The health benefits of grapefruit

We explain why grapefruit is so healthy from vitamins to flavonoids, and investigate claims that it can aid weight loss, lower cholesterol and more.

A grapefruit cut in half on a table

What is grapefruit?

Grapefruit is part of the citrus family and grows in clusters on the tree, like grapes – this is said to be where the name originates. Grapefruits come in a variety of colours including yellow, pink and red, and they have a variety of tastes from sweet to sour.

Nutritional benefits of grapefruit

While low in calories, grapefruit contains a whole host of nutrients. In particular, they're a good source of vitamin A, which is important for supporting the immune system and keeping the eyes and skin healthy, folate, which is key for a baby's development during pregnancy, and vitamin C, helping to maintain healthy skin.

Grapefruit also contains some magnesium, potassium and calcium.

Find out more about vital vitamins and minerals.

How much grapefruit counts towards my five-a-day?

Half a fresh grapefruit, or 80g of tinned grapefruit, counts as one five-a-day portion and 150ml of unsweetened grapefruit juice also counts, but only once each day due to the high sugar content. If you're looking to reduce your sugar intake, avoid adding sugar to fresh grapefruit and check the label on tinned varieties to find an unsweetened option.

Discover more ways to reach your five-a-day.

Half a grapefruit on a plate with a spoon with segments next to it

Can grapefruit help with weight loss and insulin resistance?

Eating grapefruits can’t deliver the dramatic weight loss touted in some fad diets, however, there is some evidence that shows consuming grapefruit may help with weight loss. A 12-week Japanese study looked at the effects of grapefruit versus a placebo, and there was a significant reduction in weight as well as blood glucose levels, in participants who consumed half a grapefruit before meals. Further research has also looked at the beneficial role grapefruit juice may play in reducing blood glucose levels and improving insulin resistance, although this was conducted in animal studies.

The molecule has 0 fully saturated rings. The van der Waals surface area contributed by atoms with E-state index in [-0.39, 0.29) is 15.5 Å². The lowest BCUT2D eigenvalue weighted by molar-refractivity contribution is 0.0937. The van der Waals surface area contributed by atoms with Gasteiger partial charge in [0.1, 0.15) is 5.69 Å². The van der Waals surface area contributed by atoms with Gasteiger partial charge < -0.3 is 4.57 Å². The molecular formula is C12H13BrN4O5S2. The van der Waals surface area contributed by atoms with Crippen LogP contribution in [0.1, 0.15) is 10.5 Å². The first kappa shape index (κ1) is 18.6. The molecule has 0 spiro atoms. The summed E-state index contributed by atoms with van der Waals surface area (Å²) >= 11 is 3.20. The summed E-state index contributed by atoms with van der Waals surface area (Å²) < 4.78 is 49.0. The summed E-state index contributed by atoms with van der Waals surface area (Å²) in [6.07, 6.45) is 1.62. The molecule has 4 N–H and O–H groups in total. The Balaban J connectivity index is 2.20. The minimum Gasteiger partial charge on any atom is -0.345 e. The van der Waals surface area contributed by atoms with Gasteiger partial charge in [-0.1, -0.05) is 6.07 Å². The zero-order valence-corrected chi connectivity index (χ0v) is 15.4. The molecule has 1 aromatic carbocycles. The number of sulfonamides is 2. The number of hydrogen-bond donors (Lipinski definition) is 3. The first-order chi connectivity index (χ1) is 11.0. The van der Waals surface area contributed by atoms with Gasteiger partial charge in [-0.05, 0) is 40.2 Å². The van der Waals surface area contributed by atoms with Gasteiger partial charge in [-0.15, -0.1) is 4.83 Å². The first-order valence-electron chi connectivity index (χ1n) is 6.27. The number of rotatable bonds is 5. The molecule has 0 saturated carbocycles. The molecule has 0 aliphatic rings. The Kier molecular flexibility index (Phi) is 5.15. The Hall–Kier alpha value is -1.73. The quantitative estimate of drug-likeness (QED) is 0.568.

Can grapefruit reduce the risk of a stroke?

In 2012, the American Heart Association published a report that suggested that a diet high in certain flavonoids, compounds found in citrus fruits including grapefruit, may lower a woman’s risk of stroke. However, more research is necessary to understand exactly why this association occurs.

Can grapefruit promote better brain function?

There is some promising research into the role of flavonoids in the diet and improvements in memory and cognition as well as the prevention of neurodegenerative conditions, although it is too early to say whether grapefruit in particular has a significant impact on brain health.

Can grapefruit support healthy cholesterol levels?

There have been some positive human studies into the beneficial role grapefruit, and specifically red grapefruit, can play in helping to improve cholesterol blood levels, particularly in those suffering with atherosclerosis – a build-up of fatty material inside the arteries.

Can grapefruit affect prescription medications?

The NHS advises that fresh grapefruit or grapefruit juice should not be consumed with certain medications as it has been shown to reduce their breakdown and elimination, which can result in increased blood levels of the drug. These include, but are not limited to, statins, calcium channel blockers, immunosuppressants, certain cancer medications and Entocort, which is used to treat Crohn’s disease. Always check with your GP first if you're taking a prescription medication before consuming grapefruit or grapefruit juice.

Read more from the NHS about how grapefruit can affect medicine.

Healthy grapefruit recipes

Grapefruit, orange & apricot salad
Prawn, pomegranate & grapefruit salad
Turkey steaks with citrus & ginger sauce
Prawn & pink grapefruit noodle salad
Lettuce rolls
 


This article was published on 31st August 2017.

Nicola Shubrook is a nutritional therapist and works with both private clients and the corporate sector. She is an accredited member of the British Association for Applied Nutrition and Nutritional Therapy (BANT) and the Complementary & Natural Healthcare Council (CNHC). Find out more at urbanwellness.co.uk.

All health content on bbcgoodfood.com is provided for general information only, and should not be treated as a substitute for the medical advice of your own doctor or any other healthcare professional. If you have any concerns about your general health, you should contact your local healthcare provider. See our website terms and conditions for more information.

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